There was an article in the Daily Mail newspaper last week that talked about the 77 million books that were pulped in the UK in 2009. [You can read the article here]
The books that were pulped were mostly “celeb” ones, and I’ll talk about that next time, but today I want to focus on something else that was mentioned in the same article. It stated that around 59,000 books published in the UK in 2009 sold an average of just 18 copies each.
But this is something that I have an issue with. Where exactly is Nielsen Bookdata getting these figures from? I would imagine they are only able to track sales through bookshops – those which order their books through wholesalers such as Gardners and Bertrams.
But take one of my own books as an example. Since only about 1% of people order The Fastest Way to Write Your Book from bookshops, the number of sales Nielsen has recorded for that book in 2009 will be pretty low. If those were the only sales then I’d be extremely embarrassed (and looking for another job). But they’re not.
Because Nielsen is ignoring the 95% of sales that came through the ideas4writers website. I know they’re ignoring them because I’m the only person who knows how many we sold, and Nielsen hasn’t asked me.
They’re probably also ignoring the 4% that Amazon shifted (since Amazon orders them direct from me, not through a wholesaler). And they’re also ignoring the copies I sold myself when I was out and about, though admittedly that was only a handful this year.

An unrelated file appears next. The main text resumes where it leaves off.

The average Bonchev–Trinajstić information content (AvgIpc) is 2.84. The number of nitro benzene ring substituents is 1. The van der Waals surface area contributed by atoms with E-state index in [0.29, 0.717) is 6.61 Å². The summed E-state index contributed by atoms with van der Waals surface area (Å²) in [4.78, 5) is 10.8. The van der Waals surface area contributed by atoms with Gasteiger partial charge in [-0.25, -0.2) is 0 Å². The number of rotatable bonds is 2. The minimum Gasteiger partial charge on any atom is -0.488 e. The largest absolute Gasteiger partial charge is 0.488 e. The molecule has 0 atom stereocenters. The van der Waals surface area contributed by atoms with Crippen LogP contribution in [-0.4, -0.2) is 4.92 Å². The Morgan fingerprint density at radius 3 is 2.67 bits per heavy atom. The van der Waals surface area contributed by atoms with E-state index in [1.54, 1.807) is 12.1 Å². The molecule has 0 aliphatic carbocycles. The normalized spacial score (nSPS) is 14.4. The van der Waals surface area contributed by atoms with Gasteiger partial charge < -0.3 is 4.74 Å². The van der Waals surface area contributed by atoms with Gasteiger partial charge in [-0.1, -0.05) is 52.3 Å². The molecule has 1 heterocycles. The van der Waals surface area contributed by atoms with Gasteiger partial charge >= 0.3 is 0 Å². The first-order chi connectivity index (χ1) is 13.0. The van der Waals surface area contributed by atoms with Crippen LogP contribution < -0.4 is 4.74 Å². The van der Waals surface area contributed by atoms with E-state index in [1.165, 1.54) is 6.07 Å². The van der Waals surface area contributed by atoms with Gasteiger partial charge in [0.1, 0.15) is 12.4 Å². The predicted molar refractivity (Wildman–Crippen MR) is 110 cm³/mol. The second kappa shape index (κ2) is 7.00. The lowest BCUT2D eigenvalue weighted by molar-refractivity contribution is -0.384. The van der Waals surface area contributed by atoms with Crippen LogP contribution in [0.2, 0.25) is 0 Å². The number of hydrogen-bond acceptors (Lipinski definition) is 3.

If those authors who (according to Nielsen) only sold 18 copies are actually selling them through other routes – online, schools, talks, fairs, conventions, conferences, magazine ads, etc – then their true sales figures are much (much) higher than Nielsen says they are. And therefore book sales (particularly self-published ones) are much healthier than Nielsen is reporting.
It’s the bookshops that are dying, not book sales (apart from “celeb” books). Authors and self-publishers are simply finding other places to sell them. Quite right too – that’s exactly what they should be doing. But those sales aren’t being counted by Nielsen.
Those authors who did only sell 18 copies (or fewer, or anything less than several hundred in fact) should give themselves a stern talking to (and that’s very much the polite version). They either need to learn how to do marketing properly (which really is enormous fun) or write better books that people actually want to read.
Half a day spent doing a bit of market research (which involves nothing more complicated than asking a few people) would save them months of work followed by crushing disappointment when it turns out that nobody wants to read their book.
Dave Haslett, www.ideas4writers.co.uk